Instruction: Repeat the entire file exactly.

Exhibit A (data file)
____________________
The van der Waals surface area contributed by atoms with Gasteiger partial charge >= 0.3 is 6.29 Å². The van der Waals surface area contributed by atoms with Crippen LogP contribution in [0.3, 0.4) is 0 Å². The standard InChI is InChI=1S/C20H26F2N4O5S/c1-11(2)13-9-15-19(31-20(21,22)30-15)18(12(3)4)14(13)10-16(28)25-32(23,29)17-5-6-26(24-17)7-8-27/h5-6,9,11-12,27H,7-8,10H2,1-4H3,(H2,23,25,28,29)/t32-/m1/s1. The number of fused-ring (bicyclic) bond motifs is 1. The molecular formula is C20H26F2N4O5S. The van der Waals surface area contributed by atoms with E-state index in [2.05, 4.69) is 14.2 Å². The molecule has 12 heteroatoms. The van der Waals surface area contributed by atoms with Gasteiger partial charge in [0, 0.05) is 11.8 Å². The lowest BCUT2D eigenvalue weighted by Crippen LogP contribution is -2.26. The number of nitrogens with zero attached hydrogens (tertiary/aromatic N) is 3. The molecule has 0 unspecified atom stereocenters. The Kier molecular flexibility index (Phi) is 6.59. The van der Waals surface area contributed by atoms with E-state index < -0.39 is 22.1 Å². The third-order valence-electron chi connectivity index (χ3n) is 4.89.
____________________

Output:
The van der Waals surface area contributed by atoms with Gasteiger partial charge >= 0.3 is 6.29 Å². The van der Waals surface area contributed by atoms with Crippen LogP contribution in [0.3, 0.4) is 0 Å². The standard InChI is InChI=1S/C20H26F2N4O5S/c1-11(2)13-9-15-19(31-20(21,22)30-15)18(12(3)4)14(13)10-16(28)25-32(23,29)17-5-6-26(24-17)7-8-27/h5-6,9,11-12,27H,7-8,10H2,1-4H3,(H2,23,25,28,29)/t32-/m1/s1. The number of fused-ring (bicyclic) bond motifs is 1. The molecular formula is C20H26F2N4O5S. The van der Waals surface area contributed by atoms with E-state index in [2.05, 4.69) is 14.2 Å². The molecule has 12 heteroatoms. The van der Waals surface area contributed by atoms with Gasteiger partial charge in [0, 0.05) is 11.8 Å². The lowest BCUT2D eigenvalue weighted by Crippen LogP contribution is -2.26. The number of nitrogens with zero attached hydrogens (tertiary/aromatic N) is 3. The molecule has 0 unspecified atom stereocenters. The Kier molecular flexibility index (Phi) is 6.59. The van der Waals surface area contributed by atoms with E-state index < -0.39 is 22.1 Å². The third-order valence-electron chi connectivity index (χ3n) is 4.89.